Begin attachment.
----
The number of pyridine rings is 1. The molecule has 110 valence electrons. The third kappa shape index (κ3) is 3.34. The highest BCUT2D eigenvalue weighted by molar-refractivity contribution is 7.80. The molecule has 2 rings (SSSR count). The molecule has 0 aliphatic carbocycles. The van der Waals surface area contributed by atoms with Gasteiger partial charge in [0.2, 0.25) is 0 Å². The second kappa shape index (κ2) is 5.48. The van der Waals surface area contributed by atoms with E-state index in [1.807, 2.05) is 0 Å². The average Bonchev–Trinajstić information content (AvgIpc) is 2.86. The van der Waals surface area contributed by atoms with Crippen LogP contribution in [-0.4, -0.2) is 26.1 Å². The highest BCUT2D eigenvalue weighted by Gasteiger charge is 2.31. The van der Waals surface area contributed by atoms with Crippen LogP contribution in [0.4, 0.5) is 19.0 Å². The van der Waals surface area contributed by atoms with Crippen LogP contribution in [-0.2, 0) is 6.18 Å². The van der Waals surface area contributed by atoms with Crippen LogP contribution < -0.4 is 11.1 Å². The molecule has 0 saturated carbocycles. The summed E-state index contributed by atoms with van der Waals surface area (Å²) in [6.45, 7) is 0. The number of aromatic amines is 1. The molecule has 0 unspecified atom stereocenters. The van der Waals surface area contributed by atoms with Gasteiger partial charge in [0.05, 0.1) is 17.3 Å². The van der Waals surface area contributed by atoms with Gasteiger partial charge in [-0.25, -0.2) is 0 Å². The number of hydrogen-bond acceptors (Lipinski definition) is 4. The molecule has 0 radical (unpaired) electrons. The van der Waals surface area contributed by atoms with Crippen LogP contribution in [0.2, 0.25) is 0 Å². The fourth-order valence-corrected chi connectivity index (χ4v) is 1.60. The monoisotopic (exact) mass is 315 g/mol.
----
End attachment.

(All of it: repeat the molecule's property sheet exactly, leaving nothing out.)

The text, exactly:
The number of pyridine rings is 1. The molecule has 110 valence electrons. The third kappa shape index (κ3) is 3.34. The highest BCUT2D eigenvalue weighted by molar-refractivity contribution is 7.80. The molecule has 2 rings (SSSR count). The molecule has 0 aliphatic carbocycles. The van der Waals surface area contributed by atoms with Gasteiger partial charge in [0.2, 0.25) is 0 Å². The second kappa shape index (κ2) is 5.48. The van der Waals surface area contributed by atoms with E-state index in [1.807, 2.05) is 0 Å². The average Bonchev–Trinajstić information content (AvgIpc) is 2.86. The van der Waals surface area contributed by atoms with Crippen LogP contribution in [-0.4, -0.2) is 26.1 Å². The highest BCUT2D eigenvalue weighted by Gasteiger charge is 2.31. The van der Waals surface area contributed by atoms with Crippen LogP contribution in [0.4, 0.5) is 19.0 Å². The van der Waals surface area contributed by atoms with Crippen LogP contribution in [-0.2, 0) is 6.18 Å². The van der Waals surface area contributed by atoms with Crippen LogP contribution < -0.4 is 11.1 Å². The molecule has 0 saturated carbocycles. The summed E-state index contributed by atoms with van der Waals surface area (Å²) in [6.45, 7) is 0. The number of aromatic amines is 1. The molecule has 0 unspecified atom stereocenters. The van der Waals surface area contributed by atoms with Gasteiger partial charge in [0.05, 0.1) is 17.3 Å². The van der Waals surface area contributed by atoms with Gasteiger partial charge in [-0.25, -0.2) is 0 Å². The number of hydrogen-bond acceptors (Lipinski definition) is 4. The molecule has 0 radical (unpaired) electrons. The van der Waals surface area contributed by atoms with Crippen LogP contribution in [0.2, 0.25) is 0 Å². The fourth-order valence-corrected chi connectivity index (χ4v) is 1.60. The monoisotopic (exact) mass is 315 g/mol.